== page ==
Best of all, your audience wants to see you succeed at presenting whether it’s at a conference, your boss (or future employer), the conference organizers, or your local Apple community. You’ll be supported whenever you try.
If the thought of standing up in front of an audience, whether it’s in person or virtual, makes your skin crawl, trust me when I say every new presenter gets that feeling. But there are three techniques to overcome stage fright that really do work.
Tell a story
Or rather, tell your story.
We’ve all told stories to our friends and family about interesting things that happened at work, famous celebrities we’ve met, or struggles we’ve overcome. They’re easy to relay because they’re personal lived experiences. And they’re enjoyable to hear because we as humans like stories not only of triumph but lessons learned.
Pick a topic you know and then make yourself an expert
If you’re already familiar with a topic, it’s easy to explain. The mechanics of a workflow or the details of specific steps will come naturally to you. But don’t stop there. Anticipate problems that might have occurred or questions your audience will want answered and test those scenarios too.
A well-rounded presentation has a middle, beginning and end. It poses a problem and delivers an outcome.
Practice delivering your presentation as you’re writing
I hate waiting until my presentations are done to start practicing, so I practice them before they’re done. With every slide I create, I write a script and add animations as needed. I’ll silently rehearse that slide to see how it sounds. Then I rehearse a group of slides to see how they flow together. Eventually, I only need to run through the entire presentation one or two times because I’m already familiar with it.
And knowing what you’re talking about and what you’ll say means you won’t find yourself stumbling.
Familiarity with your content is key to avoiding anxieties. Take a few deep breaths and then seriously consider making presenting at a conference or meetup a goal for this year. If the idea scares you a little, that’s good. You’re opening yourself up to a new challenge pushing yourself out of your comfort zone. Nothing worth doing comes without some friction.
And I make this challenge to anyone new to Apple administration as well as experienced. We need discussion that speaks to every skill level from learner to expert.
Your homework until next time is simply to commit to yourself that you’ll present. Maybe you could pair up with someone and co-present. We’ll talk later about choosing an event and finding a topic; and if your topic is accepted, how to get ready. It’s a rewarding way to contribute to the community that’s probably helped you along the way.
Thanks for this. I keep getting the “maybe I should present?” vibes over the last two years. The promotion and establishing oneself as an expert bits really resonated. Also the “audience wants you to succeed” bit is so true: no one wants to be unengaged!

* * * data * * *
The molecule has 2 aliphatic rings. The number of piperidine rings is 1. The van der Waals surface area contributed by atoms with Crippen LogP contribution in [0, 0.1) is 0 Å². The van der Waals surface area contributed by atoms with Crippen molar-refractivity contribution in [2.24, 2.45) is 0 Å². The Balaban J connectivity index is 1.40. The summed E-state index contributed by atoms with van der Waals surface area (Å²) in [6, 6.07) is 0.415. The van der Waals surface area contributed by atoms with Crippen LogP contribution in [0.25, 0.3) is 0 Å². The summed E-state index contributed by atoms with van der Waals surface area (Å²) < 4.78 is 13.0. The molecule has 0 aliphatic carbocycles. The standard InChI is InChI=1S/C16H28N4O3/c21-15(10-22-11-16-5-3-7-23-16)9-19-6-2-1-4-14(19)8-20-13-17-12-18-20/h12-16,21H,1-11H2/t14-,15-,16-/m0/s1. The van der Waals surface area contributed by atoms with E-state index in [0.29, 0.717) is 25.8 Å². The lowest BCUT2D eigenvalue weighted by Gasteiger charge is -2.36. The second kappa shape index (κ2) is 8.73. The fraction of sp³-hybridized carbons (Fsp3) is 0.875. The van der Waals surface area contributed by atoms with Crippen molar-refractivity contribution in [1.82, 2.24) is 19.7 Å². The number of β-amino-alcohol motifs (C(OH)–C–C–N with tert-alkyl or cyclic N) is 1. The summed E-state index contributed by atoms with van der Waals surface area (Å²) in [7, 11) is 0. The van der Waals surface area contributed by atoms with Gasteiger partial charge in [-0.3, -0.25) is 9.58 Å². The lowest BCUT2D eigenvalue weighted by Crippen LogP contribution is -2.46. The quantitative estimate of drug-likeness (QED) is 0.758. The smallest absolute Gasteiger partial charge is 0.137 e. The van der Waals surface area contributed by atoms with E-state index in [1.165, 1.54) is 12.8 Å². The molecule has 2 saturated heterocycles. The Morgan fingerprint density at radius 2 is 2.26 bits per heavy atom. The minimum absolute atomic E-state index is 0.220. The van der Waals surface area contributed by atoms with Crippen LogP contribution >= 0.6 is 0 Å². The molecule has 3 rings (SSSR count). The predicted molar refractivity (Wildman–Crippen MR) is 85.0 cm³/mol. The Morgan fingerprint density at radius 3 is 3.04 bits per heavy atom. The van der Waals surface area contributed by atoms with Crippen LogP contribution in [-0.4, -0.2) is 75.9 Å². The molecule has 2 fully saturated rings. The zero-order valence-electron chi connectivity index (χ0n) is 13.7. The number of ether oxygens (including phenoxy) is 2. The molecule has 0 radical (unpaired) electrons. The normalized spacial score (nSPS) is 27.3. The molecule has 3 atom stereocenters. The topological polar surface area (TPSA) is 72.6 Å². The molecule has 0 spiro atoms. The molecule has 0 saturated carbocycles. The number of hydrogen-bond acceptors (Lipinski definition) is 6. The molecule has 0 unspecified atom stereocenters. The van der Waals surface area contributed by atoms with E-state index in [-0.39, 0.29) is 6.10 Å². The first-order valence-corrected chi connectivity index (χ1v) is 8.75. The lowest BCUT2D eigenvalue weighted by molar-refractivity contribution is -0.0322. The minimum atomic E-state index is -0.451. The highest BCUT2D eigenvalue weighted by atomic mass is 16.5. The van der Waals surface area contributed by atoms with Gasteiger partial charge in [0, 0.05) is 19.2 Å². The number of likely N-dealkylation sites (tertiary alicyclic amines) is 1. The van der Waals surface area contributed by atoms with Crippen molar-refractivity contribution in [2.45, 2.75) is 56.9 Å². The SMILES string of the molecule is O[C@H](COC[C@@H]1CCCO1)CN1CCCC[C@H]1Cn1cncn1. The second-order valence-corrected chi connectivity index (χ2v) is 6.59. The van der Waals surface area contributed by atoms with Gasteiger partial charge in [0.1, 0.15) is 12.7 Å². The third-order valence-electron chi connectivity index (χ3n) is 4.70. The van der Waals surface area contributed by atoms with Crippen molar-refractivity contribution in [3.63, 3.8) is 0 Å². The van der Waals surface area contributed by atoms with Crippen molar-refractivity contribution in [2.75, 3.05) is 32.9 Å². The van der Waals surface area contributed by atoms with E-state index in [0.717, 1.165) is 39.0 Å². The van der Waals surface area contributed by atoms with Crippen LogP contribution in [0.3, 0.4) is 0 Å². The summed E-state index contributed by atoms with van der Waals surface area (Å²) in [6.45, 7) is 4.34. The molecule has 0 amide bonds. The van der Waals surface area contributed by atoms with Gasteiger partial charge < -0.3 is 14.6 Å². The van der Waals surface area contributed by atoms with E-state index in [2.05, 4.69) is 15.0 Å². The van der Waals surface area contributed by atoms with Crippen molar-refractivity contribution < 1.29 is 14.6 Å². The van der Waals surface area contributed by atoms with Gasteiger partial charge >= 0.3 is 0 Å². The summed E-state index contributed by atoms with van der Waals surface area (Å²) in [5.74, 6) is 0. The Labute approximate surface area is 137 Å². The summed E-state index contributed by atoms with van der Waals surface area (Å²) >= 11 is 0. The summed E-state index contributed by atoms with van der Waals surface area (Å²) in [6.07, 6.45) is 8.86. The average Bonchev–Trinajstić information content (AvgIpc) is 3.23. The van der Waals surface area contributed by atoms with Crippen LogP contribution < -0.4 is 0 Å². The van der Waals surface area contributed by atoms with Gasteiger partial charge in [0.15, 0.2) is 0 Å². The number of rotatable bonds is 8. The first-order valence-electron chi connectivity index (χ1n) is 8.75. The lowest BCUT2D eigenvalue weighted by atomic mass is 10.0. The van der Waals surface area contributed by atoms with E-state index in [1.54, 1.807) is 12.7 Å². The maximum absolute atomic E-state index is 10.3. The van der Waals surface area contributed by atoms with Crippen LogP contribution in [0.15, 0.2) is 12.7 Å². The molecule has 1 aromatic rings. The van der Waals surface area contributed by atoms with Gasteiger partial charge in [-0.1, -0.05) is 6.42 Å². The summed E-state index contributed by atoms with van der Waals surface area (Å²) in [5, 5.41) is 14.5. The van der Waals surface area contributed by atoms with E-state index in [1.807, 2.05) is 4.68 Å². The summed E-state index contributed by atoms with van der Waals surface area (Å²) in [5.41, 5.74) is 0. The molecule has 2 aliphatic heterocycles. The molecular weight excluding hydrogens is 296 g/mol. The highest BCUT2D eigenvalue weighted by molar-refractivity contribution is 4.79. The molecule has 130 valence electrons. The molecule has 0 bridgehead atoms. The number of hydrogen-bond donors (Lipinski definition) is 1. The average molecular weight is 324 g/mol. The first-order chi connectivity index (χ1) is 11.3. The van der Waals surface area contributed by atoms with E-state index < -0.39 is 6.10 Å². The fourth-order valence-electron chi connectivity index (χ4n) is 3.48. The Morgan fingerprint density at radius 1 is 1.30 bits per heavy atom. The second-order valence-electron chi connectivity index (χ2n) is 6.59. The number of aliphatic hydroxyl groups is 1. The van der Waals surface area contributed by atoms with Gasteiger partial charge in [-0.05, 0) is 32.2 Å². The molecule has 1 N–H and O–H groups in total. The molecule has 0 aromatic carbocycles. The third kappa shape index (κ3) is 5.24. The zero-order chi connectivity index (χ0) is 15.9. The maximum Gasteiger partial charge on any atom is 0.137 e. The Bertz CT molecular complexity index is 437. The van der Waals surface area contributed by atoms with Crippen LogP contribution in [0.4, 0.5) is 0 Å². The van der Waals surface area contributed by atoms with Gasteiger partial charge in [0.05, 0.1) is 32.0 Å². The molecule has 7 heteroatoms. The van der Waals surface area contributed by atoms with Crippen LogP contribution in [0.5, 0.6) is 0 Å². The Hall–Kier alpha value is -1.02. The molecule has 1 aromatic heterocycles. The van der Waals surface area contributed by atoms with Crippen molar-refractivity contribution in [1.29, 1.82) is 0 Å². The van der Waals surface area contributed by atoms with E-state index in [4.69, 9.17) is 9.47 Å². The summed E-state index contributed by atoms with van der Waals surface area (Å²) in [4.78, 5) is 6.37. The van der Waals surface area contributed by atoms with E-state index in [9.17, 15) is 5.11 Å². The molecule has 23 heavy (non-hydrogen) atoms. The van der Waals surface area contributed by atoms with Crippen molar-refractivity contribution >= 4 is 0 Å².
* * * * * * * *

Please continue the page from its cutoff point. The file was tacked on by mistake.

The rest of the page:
You are awesome Sir as always!!
Great post! I was seeing myself in many of your points, especially the dopamine hit comment. It's so cool to experience the recognition in people's eyes (hopefully they're not nodding off) from live interactions. I agree, starting with telling stories about day to day work is the best and easiest jumping off point. Can't wait for your future topics.
Many thanks for these useful tips. I've never been great with public speaking (much prefer being a backroom boy), but I started up a local Apple Users group to try and work on that. I'd love to get out of my comfort zone and present at JNUC later this year. I now just need to think of a topic to talk about!
I am getting ready to present at a 'new to me' conference and this is the encouragement and inspiration that I needed. I really liked your tip of practicing while writing - I think that will really help me with getting comfortable with the material and will help to ensure that it's more conversational than just reading from slides. I'm excited to tell my story and appreciate the helpful tips shared!
Thanks for all the kudos on this post. 🙏 It’s really validating to hear the kind words and that some of you are ready to take the plunge. Here in Minnesota, “take the plunge” usually means the Polar Plunge at the beginning of the year. Think to yourself: “If I had to do one or the other — present at a conference or take the plunge — which would I choose?” 😁
The next post — about finding inspiration and ideas — should go up tomorrow. Hope you enjoy it!
One of the things i can say from presenting myself is to always remember "You have a story to tell". Everyone is doing some amazing things in their jobs / field and if you are doing something amazing always feel free to stand up and share :)